100% ice cover +++ 70° 15’S, 9° 30’W +++ -3°C, sunshine +++
15 January 2015
(by Stefanie Arndt and Marcel Nicolaus, translation: Ina Lefering)
Turquois-blue underwater worlds, small caves under the sea ice, a krill swarm passing by. Thanks to Siri’s video camera, we are able to explore all these fascinating under worlds. We took Siri, our small remotely operated vehicle (ROV), along on this cruise as a diving platform for our radiation sensors.
We measure how much of the sunlight passes through the sea ice and enters the ocean. Sunlight is one of the energy sources in the marine ecosystem and a main driver for heating of sea ice and ocean as well as photosynthesis. Not only the organisms living on the surface but also the ones living under the ice need light to live and grow.
Let’s got back two hours: Every ice station starts with lifting the ROV control hut, equipped with four computers and five screens, onto an ice floe, either with the ship’s crane or by helicopter. Preparing the ice station on the sea ice: we have to drill holes to set up a grid of markers that will hang under the sea ice. They will help to guide the ROV during our dives. Additionally, we prepare the floe edge by removing all snow and preparing a small platform. Such we make sure that Siri, weighing 80 kg, gets safely in and out of the water. We then test our instruments on the sea ice and if everything works well we are good to go!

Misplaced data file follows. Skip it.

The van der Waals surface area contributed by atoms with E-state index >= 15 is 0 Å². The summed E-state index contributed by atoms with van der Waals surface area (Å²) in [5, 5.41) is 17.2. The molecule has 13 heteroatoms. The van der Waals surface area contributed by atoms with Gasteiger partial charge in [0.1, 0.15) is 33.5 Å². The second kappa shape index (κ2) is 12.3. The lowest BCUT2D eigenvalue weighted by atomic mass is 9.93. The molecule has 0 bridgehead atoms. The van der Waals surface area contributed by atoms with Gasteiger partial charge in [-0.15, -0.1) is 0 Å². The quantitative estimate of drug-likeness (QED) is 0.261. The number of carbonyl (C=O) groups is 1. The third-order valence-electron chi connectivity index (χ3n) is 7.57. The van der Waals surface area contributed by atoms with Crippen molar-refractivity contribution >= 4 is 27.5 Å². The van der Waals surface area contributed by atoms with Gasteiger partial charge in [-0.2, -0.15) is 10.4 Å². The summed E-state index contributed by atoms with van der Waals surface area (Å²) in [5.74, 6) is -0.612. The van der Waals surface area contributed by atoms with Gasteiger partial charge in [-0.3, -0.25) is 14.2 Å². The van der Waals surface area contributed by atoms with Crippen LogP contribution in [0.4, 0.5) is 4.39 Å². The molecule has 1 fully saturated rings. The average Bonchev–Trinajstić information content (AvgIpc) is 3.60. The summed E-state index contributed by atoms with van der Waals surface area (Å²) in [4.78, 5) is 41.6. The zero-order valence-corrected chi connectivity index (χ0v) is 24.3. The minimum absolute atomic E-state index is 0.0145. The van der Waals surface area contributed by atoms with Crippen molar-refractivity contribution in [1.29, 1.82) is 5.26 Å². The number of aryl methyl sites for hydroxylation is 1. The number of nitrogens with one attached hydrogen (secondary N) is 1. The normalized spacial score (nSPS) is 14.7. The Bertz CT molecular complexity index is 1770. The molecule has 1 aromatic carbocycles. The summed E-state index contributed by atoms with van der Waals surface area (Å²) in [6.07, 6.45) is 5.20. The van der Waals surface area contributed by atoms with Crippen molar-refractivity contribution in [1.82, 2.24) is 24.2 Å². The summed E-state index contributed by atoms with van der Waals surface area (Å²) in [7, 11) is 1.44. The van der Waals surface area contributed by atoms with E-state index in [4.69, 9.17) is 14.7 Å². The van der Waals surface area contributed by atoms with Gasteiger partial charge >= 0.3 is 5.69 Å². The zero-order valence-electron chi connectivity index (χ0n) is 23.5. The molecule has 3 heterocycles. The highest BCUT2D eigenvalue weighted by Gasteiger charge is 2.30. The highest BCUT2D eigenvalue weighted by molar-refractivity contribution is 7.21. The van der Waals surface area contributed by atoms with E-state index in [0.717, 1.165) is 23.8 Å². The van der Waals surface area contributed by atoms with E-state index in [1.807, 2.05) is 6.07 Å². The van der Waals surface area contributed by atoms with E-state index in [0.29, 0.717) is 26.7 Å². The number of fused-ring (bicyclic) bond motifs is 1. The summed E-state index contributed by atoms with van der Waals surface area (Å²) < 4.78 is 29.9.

Our chief pilot, Martin Schiller, has to be fully focused when steering the ROV in from the control hut. Operating our ‘young lady’ can be quite tricky, because the rough bottom topography of the sea ice and strong ocean currents impact the movements and finally the path of the robot. However, it is very important for our measurements to keep the ROV in a stable position. Light conditions and visibility vary strongly with the properties of snow and ice above us.
The measured spectra show that there is a lot of life in the sea ice. Algae absorb a major portion of light and have a characteristic fingerprint in the spectra. Later, we remove the snow from a defined area and repeat our measurements to study the effect of the snow cover on top of the sea ice. At the end of the day we have recorded several hours of video and thousands of light measurements – this will keep us busy for months.